Appendix D — Cheatsheets

Environments as code

Checking library + repository status

Step R Command. Python Command
Check whether library is in sync with lockfile. renv::status() None

Creating and using a standalone project library

Make sure you’re in a standalone project library.

Step R Command Python Command
Create a standalone library.

renv::init()

Tip: get {renv} w/ install.packages("renv")

python -m venv <dir>

Convention: use .venv for <dir>

Tip: {venv} included w/ Python 3.5+

Activate project library.

renv::activate()

Happens automatically if in RStudio project.

source <dir> /bin/activate
Install packages as normal. install.packages("<pkg>") python -m pip install <pkg>
Snapshot package state. renv::snapshot() pip freeze > requirements.txt
Exit project environment. Leave R project or renv::deactivate() deactivate

Collaborating on someone else’s project

Start by downloading the project into a directory on your machine.

Step R Command Python Command
Move into project directory.

setwd("<project-dir>")

Or open project in RStudio.

cd <project-dir>
Create project e nvironment. renv::init()

python -m venv <dir>

Recommend: use .venv for <dir>

Enter project e nvironment. Happens automatically or renv::activate(). source <dir> /bin/activate
Restore packages. Happens automatically or renv::restore(). pip install -r requirements.txt

HTTP code cheatsheet

As you work with HTTP traffic, you’ll learn some of the common codes. Here’s are some of those used most frequently.

Code Meaning
\(200\) Everyone’s favorite, a successful response.
\(\text{3xx}\) Your query was redirected somewhere else, usually ok.
\(\text{4xx}\) Errors with the request
\(400\) Bad request. This isn’t a request the server can understand.
\(401\)/\(403\) Unauthorized or forbidden. Required authentication hasn’t been provided.
\(404\) Not found. There isn’t any content to access here.
\(\text{5xx}\) Errors with the server once your request got there.
\(500\) Generic server-side error. Your request was received, but there was an error processing it.
\(504\) Gateway timeout. This means that a proxy or gateway between you and the server you’re trying to access timed out before it got a response from the server.

Git

Command (prefixed with git) What it does
clone <remote> Clone a remote repo – make sure you’re using SSH URL.
add <files/dir> Add files/directory to staging area.
commit -m <message> Commit staging area.
push origin <branch> Push to a remote.
pull origin <branch> Pull from a remote.
checkout <branch name> Checkout a branch.
checkout -b <branch name> Create and checkout a branch.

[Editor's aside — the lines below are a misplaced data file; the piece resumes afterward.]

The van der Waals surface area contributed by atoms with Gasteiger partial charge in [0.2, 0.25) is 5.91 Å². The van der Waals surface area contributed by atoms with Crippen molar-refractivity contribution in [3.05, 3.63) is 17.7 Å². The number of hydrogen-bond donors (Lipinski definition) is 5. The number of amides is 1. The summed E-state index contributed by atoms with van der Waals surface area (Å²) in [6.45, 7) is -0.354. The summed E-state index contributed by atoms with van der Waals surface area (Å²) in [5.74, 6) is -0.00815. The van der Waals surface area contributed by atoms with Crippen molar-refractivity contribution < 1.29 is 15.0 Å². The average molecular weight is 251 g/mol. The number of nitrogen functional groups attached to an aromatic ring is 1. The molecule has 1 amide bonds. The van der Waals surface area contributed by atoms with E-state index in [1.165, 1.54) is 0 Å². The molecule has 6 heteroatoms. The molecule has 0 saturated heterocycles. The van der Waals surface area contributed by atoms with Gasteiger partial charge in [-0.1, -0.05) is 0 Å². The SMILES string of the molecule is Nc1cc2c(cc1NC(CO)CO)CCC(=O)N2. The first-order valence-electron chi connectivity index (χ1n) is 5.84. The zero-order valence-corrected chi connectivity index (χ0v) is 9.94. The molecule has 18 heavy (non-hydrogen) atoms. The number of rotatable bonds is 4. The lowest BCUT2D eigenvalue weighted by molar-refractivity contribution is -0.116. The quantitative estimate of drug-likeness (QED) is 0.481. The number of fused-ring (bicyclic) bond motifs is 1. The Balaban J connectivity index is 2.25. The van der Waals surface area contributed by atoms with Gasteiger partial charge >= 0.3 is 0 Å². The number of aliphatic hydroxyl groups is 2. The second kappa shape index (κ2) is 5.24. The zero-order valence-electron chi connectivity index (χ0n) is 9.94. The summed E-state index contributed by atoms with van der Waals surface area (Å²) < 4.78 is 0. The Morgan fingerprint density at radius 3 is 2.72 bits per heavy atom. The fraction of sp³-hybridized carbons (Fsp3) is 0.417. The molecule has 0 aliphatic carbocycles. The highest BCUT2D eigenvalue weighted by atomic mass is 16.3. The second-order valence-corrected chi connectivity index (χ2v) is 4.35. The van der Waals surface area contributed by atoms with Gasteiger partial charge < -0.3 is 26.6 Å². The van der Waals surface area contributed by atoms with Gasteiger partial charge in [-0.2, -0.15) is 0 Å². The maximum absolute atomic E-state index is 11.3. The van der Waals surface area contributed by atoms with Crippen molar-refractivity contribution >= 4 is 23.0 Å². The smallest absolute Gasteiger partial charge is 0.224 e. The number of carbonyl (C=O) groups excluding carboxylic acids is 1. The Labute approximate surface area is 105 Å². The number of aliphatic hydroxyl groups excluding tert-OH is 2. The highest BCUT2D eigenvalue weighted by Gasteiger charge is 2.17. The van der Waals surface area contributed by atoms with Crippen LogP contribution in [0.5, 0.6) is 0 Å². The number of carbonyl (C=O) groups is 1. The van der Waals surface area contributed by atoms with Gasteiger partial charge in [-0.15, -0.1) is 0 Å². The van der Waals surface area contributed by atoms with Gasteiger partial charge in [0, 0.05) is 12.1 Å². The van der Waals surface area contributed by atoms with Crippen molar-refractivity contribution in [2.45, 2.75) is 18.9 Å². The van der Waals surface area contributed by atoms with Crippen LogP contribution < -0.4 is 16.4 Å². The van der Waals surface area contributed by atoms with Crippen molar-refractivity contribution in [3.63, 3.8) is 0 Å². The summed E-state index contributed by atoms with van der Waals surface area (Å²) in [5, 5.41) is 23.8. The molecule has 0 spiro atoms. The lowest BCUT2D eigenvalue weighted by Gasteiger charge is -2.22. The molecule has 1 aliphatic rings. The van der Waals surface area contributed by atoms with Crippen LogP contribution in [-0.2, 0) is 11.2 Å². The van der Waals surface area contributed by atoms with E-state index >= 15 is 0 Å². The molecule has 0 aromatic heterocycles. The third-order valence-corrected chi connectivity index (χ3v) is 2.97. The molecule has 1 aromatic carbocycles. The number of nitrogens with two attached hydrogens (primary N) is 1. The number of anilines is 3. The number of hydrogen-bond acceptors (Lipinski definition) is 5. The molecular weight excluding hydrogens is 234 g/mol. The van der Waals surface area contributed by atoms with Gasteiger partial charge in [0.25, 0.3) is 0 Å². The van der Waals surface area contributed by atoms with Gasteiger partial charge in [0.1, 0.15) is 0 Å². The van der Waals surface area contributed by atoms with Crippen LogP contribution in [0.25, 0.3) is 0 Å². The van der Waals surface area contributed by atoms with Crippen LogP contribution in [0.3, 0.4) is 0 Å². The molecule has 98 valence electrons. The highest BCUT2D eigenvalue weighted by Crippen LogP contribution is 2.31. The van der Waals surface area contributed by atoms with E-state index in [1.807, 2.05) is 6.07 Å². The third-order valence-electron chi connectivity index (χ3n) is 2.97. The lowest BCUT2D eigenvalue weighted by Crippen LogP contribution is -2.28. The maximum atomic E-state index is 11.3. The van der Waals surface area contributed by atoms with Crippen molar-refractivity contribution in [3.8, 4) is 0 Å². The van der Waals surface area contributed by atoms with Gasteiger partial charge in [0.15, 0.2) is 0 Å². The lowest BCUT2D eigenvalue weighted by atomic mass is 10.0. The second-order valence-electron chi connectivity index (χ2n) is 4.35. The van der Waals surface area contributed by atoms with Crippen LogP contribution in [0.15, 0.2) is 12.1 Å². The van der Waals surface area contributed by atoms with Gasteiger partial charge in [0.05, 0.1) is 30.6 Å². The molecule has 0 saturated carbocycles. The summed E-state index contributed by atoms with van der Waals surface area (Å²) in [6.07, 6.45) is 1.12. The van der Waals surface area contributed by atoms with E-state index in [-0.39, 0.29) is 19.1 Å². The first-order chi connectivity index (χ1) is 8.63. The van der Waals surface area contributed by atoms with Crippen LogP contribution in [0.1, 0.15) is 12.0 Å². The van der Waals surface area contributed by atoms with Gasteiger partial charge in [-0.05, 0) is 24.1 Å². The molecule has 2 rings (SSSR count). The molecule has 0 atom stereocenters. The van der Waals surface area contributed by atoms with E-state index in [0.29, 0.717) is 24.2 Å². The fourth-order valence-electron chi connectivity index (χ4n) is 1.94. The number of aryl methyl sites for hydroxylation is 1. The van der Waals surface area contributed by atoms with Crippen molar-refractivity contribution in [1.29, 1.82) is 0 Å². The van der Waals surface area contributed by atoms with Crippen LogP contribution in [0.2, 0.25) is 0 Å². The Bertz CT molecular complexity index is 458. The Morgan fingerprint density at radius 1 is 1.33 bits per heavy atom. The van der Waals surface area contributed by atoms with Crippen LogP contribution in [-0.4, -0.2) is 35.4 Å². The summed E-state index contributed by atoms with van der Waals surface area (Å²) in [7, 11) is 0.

branch -d <branch name> Delete a branch.

Docker

Docker CLI commands

Stage Command (prefix w/ docker) What it does Notes and helpful options
Build build <directory> Builds a directory into an image.

-t <name:tag> provides a name to the container.

tag is optional, defaults to latest.

Move push <image> Push a container to a registry.
Move pull <image> Pull a container from a registry. Rarely needed because run pulls the container if needed.
Run run <image> Run a container. See flags in next table.
Run stop <container> Stop a running container. docker kill can be used if stop fails.
Run ps List running c ontainers. Useful to get container id to do things to it.
Run exec <container> <command> Run a command inside a running container. Basically always used to open a shell with docker exec -it <container> /bin/bash
Run logs <container> Views logs for a container.

Flags for docker run

Flag Effect Notes
--name <name> Give a name to container. Optional. Auto-assigned if not provided
--rm Remove container when its stopped. Don’t use in production. You probably want to inspect failed containers.
-d Detach container (don’t block the terminal). Almost always used in production.
-p <port>:<port> Publish port from inside running container to outside. Needed if you want to access an app or API inside the container.
-v <dir>:<dir> Mount volume into the container.

Reminder: Order for -p and -v is <host>:<container>

Dockerfile commands

These are the commands that go in a Dockerfile when you’re building it.

Command Purpose Example
FROM Indicate base container. FROM rocker/r-ver:4.1.0
RUN Run a command when building. RUN apt-get update
COPY Copy from build directory into the container. COPY . /app/
CMD Specify the command to run when the container starts. CMD quarto render .

Cloud services

Service AWS Azure GCP
Kubernetes cluster EKS or Fargate AKS GKE
Run a container or application ECS or Elastic Beanstalk Azure Container Apps Google App Engine
Run an API Lambda Azure Functions Google Cloud Functions
Database RDS Azure SQL Google Cloud Database
Data Warehouse Redshift DataLake BigQuery
ML Platform SageMaker Azure ML Vertex AI
NAS EFS or FSx Azure File Filestore

Command line

General command line

Symbol What it is
man <command> Open manual for command.
q Quit the current screen.
\ Continue bash command on new line.
ctrl + c Quit current execution.
echo <string> Print string (useful for piping).

Linux filesystem navigation

Command What it does/is Notes + Helpful options
/ System root or file path separator.
. Current working directory.
.. Parent of working directory.
~ Home directory of the current user.
ls <dir> List objects in a directory.

-l - format as list

-a - all (include hidden files that start with .)

pwd Print working directory.